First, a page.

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14. The evolution of the Coptic discourse from goodwill and salvation to antagonism and dispute (3)

Citation
Article title: 
14. The evolution of the Coptic discourse from goodwill and salvation to antagonism and dispute (3)
Publishers: 
Year: 
2009
Week: 
25
Article number: 
14
Article pages: 
p. 14
Date of source: 
24-05-2009
Author: 
Jamal al-Banna
Reviewer: 
Katia Saqqa
Text
Article summary: 

Al-Bannā resumes his article with part three, in which he sheds more light on the common aspects existing

between Islam and Christianity and asserts that both have never been contradictory to each other at any time.

Article full text: 

Al-Bannā

resumes his article “The evolution of the Coptic discourse from goodwill and salvation to antagonism and dispute” saying that

there is another side addressed by the Coptic discourse: the huge similarity between Christianity and Islam. This is

represented in the relations that took place during the very first days of Islam when the Muslims immigrated to Ethiopia

because its king was just and no one is misjudged there. 
A lot of people think that Islam is against Christianity and

fights its beliefs. However, these thoughts appeared due to their ignorance about what Islam, in fact, says about

Christianity. Besides, any researcher who pays due attention to all the verses mentioned in the Holy Qur’ān about

Christianity and Christians would find out the following two important points: Firstly, the prophet of Islam has preserved

for Christianity its status, proved the correctness of a lot of its teachings, and called for the importance of respecting

its command, fulfilling them, and most importantly showing due respect towards its Holy Books. Secondly, the Holy Qur’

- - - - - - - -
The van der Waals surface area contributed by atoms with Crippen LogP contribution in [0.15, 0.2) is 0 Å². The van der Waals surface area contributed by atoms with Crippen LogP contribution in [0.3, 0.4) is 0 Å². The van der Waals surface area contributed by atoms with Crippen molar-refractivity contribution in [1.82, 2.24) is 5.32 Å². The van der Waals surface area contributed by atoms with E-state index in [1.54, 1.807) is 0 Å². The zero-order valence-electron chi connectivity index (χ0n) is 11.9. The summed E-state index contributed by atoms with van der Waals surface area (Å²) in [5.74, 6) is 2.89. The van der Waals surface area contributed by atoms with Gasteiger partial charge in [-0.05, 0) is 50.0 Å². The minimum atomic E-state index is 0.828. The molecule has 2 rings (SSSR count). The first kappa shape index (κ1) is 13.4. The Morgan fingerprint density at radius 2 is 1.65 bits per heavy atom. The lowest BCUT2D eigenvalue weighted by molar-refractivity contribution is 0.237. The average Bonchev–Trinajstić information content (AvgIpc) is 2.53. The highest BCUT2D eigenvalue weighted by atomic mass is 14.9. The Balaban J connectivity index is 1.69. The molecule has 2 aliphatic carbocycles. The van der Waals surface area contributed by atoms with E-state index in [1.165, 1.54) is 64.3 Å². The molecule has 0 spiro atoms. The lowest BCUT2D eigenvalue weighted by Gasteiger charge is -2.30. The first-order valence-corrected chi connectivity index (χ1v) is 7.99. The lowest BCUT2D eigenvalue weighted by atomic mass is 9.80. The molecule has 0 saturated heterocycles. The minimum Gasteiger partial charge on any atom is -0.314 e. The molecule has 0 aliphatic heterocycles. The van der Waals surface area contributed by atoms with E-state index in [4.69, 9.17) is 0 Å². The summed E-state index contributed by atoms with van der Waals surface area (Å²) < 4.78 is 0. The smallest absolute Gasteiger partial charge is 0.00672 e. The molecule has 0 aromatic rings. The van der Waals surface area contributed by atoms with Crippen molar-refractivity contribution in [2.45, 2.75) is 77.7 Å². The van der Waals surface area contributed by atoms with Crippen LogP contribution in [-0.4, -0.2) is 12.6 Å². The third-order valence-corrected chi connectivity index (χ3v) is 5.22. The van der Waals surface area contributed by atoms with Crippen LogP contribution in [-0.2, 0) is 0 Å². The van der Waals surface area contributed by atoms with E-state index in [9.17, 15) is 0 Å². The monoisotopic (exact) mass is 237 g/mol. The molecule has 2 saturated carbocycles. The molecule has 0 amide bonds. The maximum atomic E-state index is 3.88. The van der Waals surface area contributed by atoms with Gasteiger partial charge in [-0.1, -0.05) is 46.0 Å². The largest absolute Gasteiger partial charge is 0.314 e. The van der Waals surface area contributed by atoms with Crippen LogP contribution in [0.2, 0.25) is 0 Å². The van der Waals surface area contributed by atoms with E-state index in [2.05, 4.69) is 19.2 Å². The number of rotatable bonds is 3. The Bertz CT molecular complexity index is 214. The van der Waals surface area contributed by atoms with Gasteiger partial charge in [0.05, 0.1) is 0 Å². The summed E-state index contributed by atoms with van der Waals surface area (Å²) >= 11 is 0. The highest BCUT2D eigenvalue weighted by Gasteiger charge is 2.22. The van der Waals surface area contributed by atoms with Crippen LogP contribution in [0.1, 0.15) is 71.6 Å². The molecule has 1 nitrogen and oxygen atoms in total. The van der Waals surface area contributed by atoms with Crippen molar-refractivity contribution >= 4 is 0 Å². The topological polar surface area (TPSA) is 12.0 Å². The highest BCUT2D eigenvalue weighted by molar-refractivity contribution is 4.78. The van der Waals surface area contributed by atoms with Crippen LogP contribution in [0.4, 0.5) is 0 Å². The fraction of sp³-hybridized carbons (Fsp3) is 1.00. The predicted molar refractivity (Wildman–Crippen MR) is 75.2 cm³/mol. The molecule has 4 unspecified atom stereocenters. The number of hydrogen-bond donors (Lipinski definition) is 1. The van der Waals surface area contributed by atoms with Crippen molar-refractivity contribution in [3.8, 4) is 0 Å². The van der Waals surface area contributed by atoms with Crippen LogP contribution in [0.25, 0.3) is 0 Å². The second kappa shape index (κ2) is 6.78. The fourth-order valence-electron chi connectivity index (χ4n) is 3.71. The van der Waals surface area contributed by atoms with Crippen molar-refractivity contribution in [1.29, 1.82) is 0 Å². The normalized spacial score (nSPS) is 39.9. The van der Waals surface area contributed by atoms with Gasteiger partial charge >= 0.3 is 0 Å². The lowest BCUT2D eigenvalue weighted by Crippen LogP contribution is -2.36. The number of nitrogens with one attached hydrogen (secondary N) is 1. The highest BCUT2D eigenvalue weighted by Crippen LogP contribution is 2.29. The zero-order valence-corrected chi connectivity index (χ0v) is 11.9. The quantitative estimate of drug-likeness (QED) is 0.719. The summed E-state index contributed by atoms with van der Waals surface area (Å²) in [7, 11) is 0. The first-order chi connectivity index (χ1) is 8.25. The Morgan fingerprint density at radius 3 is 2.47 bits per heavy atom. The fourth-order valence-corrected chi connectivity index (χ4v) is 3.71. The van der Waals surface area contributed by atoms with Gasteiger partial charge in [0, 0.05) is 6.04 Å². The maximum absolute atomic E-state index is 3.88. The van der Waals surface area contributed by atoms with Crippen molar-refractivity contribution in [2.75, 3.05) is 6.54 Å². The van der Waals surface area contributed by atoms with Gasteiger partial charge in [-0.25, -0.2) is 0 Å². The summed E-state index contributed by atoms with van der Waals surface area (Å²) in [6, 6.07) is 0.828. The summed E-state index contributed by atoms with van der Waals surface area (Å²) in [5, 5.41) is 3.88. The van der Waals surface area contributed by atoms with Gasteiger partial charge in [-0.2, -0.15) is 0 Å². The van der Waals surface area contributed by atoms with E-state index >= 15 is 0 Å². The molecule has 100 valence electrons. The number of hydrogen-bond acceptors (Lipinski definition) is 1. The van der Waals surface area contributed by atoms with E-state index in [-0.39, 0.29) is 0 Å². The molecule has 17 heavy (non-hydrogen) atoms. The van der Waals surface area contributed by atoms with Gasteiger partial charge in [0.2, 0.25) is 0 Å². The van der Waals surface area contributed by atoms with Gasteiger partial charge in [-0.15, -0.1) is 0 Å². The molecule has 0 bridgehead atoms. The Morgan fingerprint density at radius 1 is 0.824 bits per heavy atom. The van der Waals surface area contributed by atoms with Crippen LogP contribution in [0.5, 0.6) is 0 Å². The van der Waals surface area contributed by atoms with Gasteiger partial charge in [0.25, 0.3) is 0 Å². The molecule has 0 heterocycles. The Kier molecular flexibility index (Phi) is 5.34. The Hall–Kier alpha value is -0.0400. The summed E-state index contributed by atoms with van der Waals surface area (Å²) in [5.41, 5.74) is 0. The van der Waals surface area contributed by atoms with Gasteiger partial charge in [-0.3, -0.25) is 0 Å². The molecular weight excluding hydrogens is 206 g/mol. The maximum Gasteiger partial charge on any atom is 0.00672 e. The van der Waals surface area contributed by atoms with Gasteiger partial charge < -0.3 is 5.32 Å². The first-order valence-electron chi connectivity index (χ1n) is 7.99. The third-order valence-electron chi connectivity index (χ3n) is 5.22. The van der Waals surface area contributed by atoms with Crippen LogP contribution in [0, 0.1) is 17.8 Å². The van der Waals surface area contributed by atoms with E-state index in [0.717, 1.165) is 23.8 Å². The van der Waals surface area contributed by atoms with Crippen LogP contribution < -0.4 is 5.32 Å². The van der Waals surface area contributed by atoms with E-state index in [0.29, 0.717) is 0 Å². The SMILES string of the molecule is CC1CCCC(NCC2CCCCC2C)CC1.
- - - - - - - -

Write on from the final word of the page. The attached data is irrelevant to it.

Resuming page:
ān did not attack the Christianity established by the Christ, as claimed by some people, but rather the new

innovations that appeared with teachings contrary to Christianity, and which were fought by [mainstream] Christianity as

well. 
Al-Bannā quotes Anba Gregorius, Bishop of Theological Studies, who wrote in 1981: “One thing that serves

the cause of national unity between Muslims and Christians, the sons of one nation ... is for the sons of one nation to

discern the matters that unite them spiritually and in faith, which would promote love among them ... and strengthen unity,

making them a nation that cannot be overcome, solid and unvanquishable.” 
The author then adds: that is not a call for

the rejection of the distinguishing characteristics of Islam or Christianity, nor is it a call for a kind of vague religious

creed, God forbid; we don’t mean that at all! The essence of our purpose is to calm the fever of ideological disputes

between Islam and Christianity, so that it does not emanate a mist that stifles our love, we the members of one family, and

which would turn into a dark haze that obscures our vision of what unites us in reality, joint, shared origins dear to all of

us. 
Al-Bannā proceeds to list some of the many things Islam and Christianity have in common, citing the Qur’

ān and scripture. 
Afterwards, al-Bannā stresses that there is no doubt that both Christianity and Islam

call for worshipping Allāh; the two of them admit that Allāh is One and He is the only One who created

every thing and has the ultimate power and will to do any thing and every thing at any time without the help of any one. Both

have a common lofty target, namely, spreading peace, goodwill and love and getting away from struggles, disputes and

hatred.

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